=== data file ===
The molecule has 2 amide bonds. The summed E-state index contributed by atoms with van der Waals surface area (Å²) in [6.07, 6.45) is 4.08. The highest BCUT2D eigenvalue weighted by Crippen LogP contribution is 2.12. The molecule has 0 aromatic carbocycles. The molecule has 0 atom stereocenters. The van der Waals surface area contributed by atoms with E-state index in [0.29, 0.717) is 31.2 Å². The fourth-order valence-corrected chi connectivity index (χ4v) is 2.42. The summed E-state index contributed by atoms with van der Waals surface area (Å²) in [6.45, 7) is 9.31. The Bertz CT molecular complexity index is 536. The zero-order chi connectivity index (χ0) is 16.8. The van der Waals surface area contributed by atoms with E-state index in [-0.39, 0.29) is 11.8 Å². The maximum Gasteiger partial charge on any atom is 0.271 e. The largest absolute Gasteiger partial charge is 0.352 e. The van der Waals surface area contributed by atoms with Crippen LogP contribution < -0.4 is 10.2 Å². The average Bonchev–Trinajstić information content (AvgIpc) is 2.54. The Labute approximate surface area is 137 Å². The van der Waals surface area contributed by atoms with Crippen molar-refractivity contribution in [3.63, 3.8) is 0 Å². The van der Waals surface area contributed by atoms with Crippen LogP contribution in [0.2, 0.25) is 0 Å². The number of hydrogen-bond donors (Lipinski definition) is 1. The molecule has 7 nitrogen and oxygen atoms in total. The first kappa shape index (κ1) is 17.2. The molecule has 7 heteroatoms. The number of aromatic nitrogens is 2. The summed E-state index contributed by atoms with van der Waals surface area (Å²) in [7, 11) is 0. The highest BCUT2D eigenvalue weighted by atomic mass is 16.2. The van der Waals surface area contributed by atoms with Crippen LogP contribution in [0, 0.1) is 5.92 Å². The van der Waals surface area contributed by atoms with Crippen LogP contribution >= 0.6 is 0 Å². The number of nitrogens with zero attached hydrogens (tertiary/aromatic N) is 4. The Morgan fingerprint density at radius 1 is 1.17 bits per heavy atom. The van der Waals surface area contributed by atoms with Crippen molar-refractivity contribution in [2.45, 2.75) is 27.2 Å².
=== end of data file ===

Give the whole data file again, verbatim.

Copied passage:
The molecule has 2 amide bonds. The summed E-state index contributed by atoms with van der Waals surface area (Å²) in [6.07, 6.45) is 4.08. The highest BCUT2D eigenvalue weighted by Crippen LogP contribution is 2.12. The molecule has 0 aromatic carbocycles. The molecule has 0 atom stereocenters. The van der Waals surface area contributed by atoms with E-state index in [0.29, 0.717) is 31.2 Å². The fourth-order valence-corrected chi connectivity index (χ4v) is 2.42. The summed E-state index contributed by atoms with van der Waals surface area (Å²) in [6.45, 7) is 9.31. The Bertz CT molecular complexity index is 536. The zero-order chi connectivity index (χ0) is 16.8. The van der Waals surface area contributed by atoms with E-state index in [-0.39, 0.29) is 11.8 Å². The maximum Gasteiger partial charge on any atom is 0.271 e. The largest absolute Gasteiger partial charge is 0.352 e. The van der Waals surface area contributed by atoms with Crippen LogP contribution < -0.4 is 10.2 Å². The average Bonchev–Trinajstić information content (AvgIpc) is 2.54. The Labute approximate surface area is 137 Å². The van der Waals surface area contributed by atoms with Crippen molar-refractivity contribution in [3.63, 3.8) is 0 Å². The van der Waals surface area contributed by atoms with Crippen LogP contribution in [0.2, 0.25) is 0 Å². The number of hydrogen-bond donors (Lipinski definition) is 1. The molecule has 7 nitrogen and oxygen atoms in total. The first kappa shape index (κ1) is 17.2. The molecule has 7 heteroatoms. The number of aromatic nitrogens is 2. The summed E-state index contributed by atoms with van der Waals surface area (Å²) in [7, 11) is 0. The highest BCUT2D eigenvalue weighted by atomic mass is 16.2. The van der Waals surface area contributed by atoms with Crippen LogP contribution in [0, 0.1) is 5.92 Å². The van der Waals surface area contributed by atoms with Crippen LogP contribution >= 0.6 is 0 Å². The number of nitrogens with zero attached hydrogens (tertiary/aromatic N) is 4. The Morgan fingerprint density at radius 1 is 1.17 bits per heavy atom. The van der Waals surface area contributed by atoms with Crippen molar-refractivity contribution in [2.45, 2.75) is 27.2 Å².